How brands are capitalizing on Snapchat “micro-moments”


Snapchat: The King of Millennial Micro-Moments

In 2015, Snapchat put the world on notice that the app is an advertising force to be reckoned with — maybe the advertising force to be reckoned with. Named Adweek‘s hottest digital brand, Snapchat commanded a reported $750,000 for brands to place ads, and the millennial darling reported more than 6 billion videos daily. Snapchat will become even bigger in 2016 as brands learn how to apply the app to create micro-moments for the surging millennial population.

Snapchat has accomplished something nearly impossible: opening its door to brands while retaining its essential coolness among a loyal user base composed largely of millennials. In fact, big brands climbing onto the Snapchat bandwagon may have helped the app transcend a reputation as the go-to platform for sharing racy photos. Here are some of my favorite examples of brands that relied on Snapchat to increase their own coolness quotient:

  • McDonald’s became the first brand to sign up for a sponsored geofilter, or a special content overlay (akin to a digital sticker placed on Snapchat photos and videos) that can be accessed only at certain locations. Customers across the brand’s 14,000 U.S. restaurants could decorate their Snapchat images with playful illustrations of fries and double cheeseburgers, creating tremendous engagement for a brand that needs it.
  • Dunkin’ Donuts took the geofilter ad concept a step further to generate demand by offering free cups of coffee on National Coffee Day (September 29). Snapchat users who clicked on a geofilter of raining coffee beans could get a free medium cup of coffee, but they had to unlock the image either at or near a Dunkin’ Donuts store to get their coffee. Dunkin’ Donuts also used Snapchat to run video ads on the ESPN Discovery Story on Snapchat as part of its sponsorship of ESPN’s Monday Night Countdown.
  • In November, Sony Pictures Entertainment made innovative use of Snapchat Discover channels, which consist of dedicated content for publishers such as CNN and Mashable. Sony launched a temporary channel devoted exclusively to the movie Spectre as part of a worldwide marketing blitz to promote the 24th official James Bond movie. The channel consisted of behind-the-scenes content (such as photos from different shoot sites) shared across 17 countries. The exclusive nature of the information shared made Spectre exist comfortably alongside all the publishing-oriented channels.

These three brands are all using Snapchat to capitalize on “micro-moments,” which Google defines as real-time moments of consumer discovery that occur on mobile devices. Micro-moments are little touch points that can add up to big moments for brands who are present with compelling content when consumers are on their mobile phones to find places to go and things to do.

Google characterizes micro-moments as “the new battleground for brands.” In a seminal report, Micro-Moments: Your Guide to Winning the Shift to Mobile, Google notes that we check our phones 150 times a day. Brands have an opportunity to create contextually relevant content that will engage consumers when we’re checking our phones to perform tasks. Writes Google:

Thanks go mobile, micro-moments can happen anytime, anywhere. In those moments, consumers expect brands to address their need with real-time relevance.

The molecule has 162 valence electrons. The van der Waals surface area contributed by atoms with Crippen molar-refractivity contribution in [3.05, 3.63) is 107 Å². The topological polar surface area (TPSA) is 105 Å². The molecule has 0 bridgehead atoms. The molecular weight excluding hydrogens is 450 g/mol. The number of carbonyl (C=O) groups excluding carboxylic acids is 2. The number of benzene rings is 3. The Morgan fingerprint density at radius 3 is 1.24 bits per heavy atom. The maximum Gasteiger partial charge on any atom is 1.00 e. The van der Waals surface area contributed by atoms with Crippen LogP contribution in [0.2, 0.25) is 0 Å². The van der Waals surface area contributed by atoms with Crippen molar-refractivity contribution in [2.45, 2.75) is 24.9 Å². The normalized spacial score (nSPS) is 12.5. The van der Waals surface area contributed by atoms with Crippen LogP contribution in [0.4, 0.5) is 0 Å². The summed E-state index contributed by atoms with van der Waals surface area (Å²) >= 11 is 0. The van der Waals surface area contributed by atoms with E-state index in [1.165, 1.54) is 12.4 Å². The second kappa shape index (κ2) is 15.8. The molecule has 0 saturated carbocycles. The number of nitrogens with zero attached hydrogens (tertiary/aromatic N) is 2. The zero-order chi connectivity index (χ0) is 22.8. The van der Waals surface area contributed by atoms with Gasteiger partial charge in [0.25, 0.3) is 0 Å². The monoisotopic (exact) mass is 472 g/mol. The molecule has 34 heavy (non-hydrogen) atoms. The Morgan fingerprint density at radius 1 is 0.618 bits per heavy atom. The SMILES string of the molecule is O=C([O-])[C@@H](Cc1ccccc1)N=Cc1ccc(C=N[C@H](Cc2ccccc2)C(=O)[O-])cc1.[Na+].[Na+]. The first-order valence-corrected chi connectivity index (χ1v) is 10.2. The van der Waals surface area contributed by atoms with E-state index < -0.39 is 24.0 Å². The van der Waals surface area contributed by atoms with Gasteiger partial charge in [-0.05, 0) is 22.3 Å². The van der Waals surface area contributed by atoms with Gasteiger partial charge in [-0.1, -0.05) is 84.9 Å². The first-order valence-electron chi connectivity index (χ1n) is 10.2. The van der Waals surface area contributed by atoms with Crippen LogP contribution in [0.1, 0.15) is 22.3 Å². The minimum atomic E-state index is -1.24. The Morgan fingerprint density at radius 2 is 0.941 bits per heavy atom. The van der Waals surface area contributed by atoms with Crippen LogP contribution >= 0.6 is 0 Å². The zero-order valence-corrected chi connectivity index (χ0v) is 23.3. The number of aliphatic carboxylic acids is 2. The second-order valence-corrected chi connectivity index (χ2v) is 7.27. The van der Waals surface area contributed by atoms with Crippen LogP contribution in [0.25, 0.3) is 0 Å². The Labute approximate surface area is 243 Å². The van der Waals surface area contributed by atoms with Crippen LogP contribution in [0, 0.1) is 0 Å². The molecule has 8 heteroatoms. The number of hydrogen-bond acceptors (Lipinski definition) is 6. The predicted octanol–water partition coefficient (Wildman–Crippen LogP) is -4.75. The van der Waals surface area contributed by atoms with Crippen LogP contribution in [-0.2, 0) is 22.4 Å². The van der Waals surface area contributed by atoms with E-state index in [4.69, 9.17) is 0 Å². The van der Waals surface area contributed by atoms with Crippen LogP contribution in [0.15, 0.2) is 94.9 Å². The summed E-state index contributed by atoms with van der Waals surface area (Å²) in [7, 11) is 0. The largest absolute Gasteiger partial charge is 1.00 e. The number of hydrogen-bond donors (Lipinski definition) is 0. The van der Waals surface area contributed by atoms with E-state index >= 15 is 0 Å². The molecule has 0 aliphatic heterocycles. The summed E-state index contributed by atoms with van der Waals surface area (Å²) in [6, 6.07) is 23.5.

What Dunkin’ Donuts, McDonald’s, and Sony realize is that millennials are creating more and more of those micro-moments. In 2015, millennials surpassed baby boomers as the largest share of the U.S. voting population. As Google notes, 87 percent of millennials always have their smartphones at their side.

In recent weeks, Snapchat has made it easier for brands to create micro-moments through micro targeting. Snapchat has been offering “audience bundles,” or users grouped by different themes such as “world news and culture-themed package.” The themes correspond to readers of different media such as Mashable and CNN that have Snapchat sections. According to Adweek, Snapchat can already target content by gender and for users over the ages of 18 and 21.

Given the size and influence of the millennial population, Snapchat becomes an increasingly important option for brands. Businesses that want to capitalize on Snapchat would do well to:

  • Be contextually relevant. Content that strikes the wrong tone and fails to engage in a playful way will fail. Many other brands besides the ones I’ve cited have learned how to create contextual content on Snapchat, including Taco Bell, which does an excellent job gamifying Snapchat on special occasions such as Valentine’s Day.
  • Create “next moments,” or actions that occur after a brand and a consumer find each other. Dunkin’ Donuts created a next moment by encouraging Snapchat users to walk into its stores and receive a free cup of coffee.

As Snapchat builds out its targeting capabilities to justify its advertising rates, I believe next moments represent a huge opportunity for brands on Snapchat in 2016. Enterprise brands with multiple locations can and should tap into the Snapchat geo-filtering feature to create customers at the local level. So long as businesses stay focused on creating the right kind of contextual content, brands will win and so will Snapchat.

About Author

Jayson Hawkinson

Jay Hawkinson is a digital marketing professional with 20 years of sales, marketing and merchandising experience including organic search optimization, paid search advertising, local search, mobile and social media. Jay joined SIM Partners in 2006 as an equity partner and currently oversees mobile, social media and emerging technology at SIM Partners as the senior vice president of social and emerging products.

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